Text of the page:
What do you think is your most valuable skill in the engineering workplace?
Is it something related to your education or degree? Is it your vast tribal knowledge acquired through years of dedication and hard work down in the company trenches? Is it your total mastery of five different CAD systems, plus Oracle and the complete Microsoft suite of Office products? As Napoleon Dynamite asserted, skills’ are vital to your success in life. Yet I propose that one skill stands apart from all of the others: Imagination.
Albert Einstein is credited with saying “Imagination is more important than knowledge”.
But how does imagination work? What triggers creativity? Is the capacity for inspired thinking a genetically derived talent, or is it the culmination of education and experience? I believe that it’s a little bit of both. One way to define creativity is the pairing of ideas and concepts in new or unexpected ways. One definition of Engineering is the creation of things which have never existed before. So, if we want to be better engineers, perhaps we should try to increase our creativity? If it is possible to improve our creativity, then what education, activity, or experience should we seek?
In the following paragraphs, I will share some of my ideas that may help you make connections and be more creative. (I have in fact tried each of them at least once) I would welcome comments or feedback, or alternative suggestions from any of the readers.
Watch a television program that you have never seen before. I’m not advocating watching more television, so skip an episode of CSI and select something completely new in its place. Make a thoughtful selection from the TV guide listing in advance; don’t just surf into some show that catches your attention.
Take a night class or attend a seminar. Pick something that is totally unrelated to your work or current hobbies. Don’t worry about finding applications or cross-over; just enjoy the class and the process of learning something new. Do try and learn the name and interests of everyone else in the class.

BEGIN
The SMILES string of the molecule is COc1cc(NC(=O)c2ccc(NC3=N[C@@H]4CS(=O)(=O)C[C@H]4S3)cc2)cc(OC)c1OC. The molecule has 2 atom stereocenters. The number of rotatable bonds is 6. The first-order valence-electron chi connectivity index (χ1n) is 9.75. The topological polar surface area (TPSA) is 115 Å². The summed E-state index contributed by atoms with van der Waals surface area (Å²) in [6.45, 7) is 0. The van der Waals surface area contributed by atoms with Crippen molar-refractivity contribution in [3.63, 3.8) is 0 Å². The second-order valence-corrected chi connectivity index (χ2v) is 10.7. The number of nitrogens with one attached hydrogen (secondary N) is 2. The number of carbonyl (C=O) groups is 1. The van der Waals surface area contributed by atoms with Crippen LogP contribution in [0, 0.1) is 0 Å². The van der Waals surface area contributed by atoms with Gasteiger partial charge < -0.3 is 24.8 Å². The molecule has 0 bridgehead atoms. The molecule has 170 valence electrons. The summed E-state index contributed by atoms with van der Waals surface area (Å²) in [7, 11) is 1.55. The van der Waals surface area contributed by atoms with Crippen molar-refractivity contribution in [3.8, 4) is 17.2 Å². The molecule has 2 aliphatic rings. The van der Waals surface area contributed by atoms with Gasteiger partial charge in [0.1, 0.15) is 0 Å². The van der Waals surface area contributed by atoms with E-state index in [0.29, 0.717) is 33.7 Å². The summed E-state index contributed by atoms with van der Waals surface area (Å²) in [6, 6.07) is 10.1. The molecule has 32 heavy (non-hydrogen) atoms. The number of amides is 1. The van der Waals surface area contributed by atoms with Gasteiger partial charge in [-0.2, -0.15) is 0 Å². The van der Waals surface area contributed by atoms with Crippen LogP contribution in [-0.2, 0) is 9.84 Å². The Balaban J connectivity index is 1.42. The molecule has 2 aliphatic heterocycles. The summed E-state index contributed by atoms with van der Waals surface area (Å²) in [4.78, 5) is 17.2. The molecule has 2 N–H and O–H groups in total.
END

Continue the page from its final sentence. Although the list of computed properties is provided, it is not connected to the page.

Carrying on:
Watch a movie in a foreign language, but don’t read the subtitles. Or, just turn off the audio. The idea here is to focus on the images in the film. Look at the characters, the sets, and the landscape. Make up your own story that goes with the imagery.
If you like to read, try any of the next three things; but no cheating. Read the entire thing, cover to cover, front to back, even the ads:
Read a newspaper, from a city other than the one you live in. (If it’s from a different country, even better) Buy a paper when you travel, or ask a friend or relative to send you one from their city if you can’t find something available locally. Then tuck it away in a file cabinet and read it again one year later.
Read a magazine that you have never seen before. No, not one of those magazines, something that you wouldn’t be embarrassed by if your mother caught you reading it. Magazines are a unique window into subjects involving unique communities, interests, or activities. Pick one that you know nothing about and dive in.
Read a book that was written at least 100 years ago. The theory here is to get the perspective of someone from a century ago. Next, using your new perspective read a book written within the past year and try to imagine how the book will sound to someone 100 years in the future.
Find a new route to and from your job, cabin, or favorite hangout. Notice what’s along the new path.
Start (and finish) your own painting, drawing, or sculpture and present it to your family and friends. Talk about it. (If you fear negative feedback, you may at first claim that someone gave you the artwork, or that you found it at a yard sale while taking a new way home from work.)
Play What-if’ with someone over lunch. Make it a long lunch, and jot down the ideas as they surface. Not sure how to start? Try What if electricity was free?’, and see where you end up. Just don’t speak with your mouth full. Keep the list and read it from time to time.
Try a different hairstyle for a week. You’ll see yourself differently, and others will, too. There’s no telling where this may lead. Check with HR before doing anything involving bright neon colors.
Pick an idea you’ve had on the back-burner for as long as you can remember, and make it a reality; or at least take a step that will begin to make it a reality. Try and sneak a little work-time each day on an un-authorized pet-project that you care about, one that might be useful to your department or company. Some truly great products and discoveries have started this way.
Pick a game that you don’t know how to play, and learn it. Find a group of people that plays the game and make some new friends. Chess and Go are classics, but any game that’s new to you will work.
Remember, your actual mileage may vary. Stay open to new ideas and keep mixing different things together. I can’t promise that any of these activities will work to improve your creativity skills, but hopefully you’ll have some fun in the process. Imagine that.
By: Philip Bryans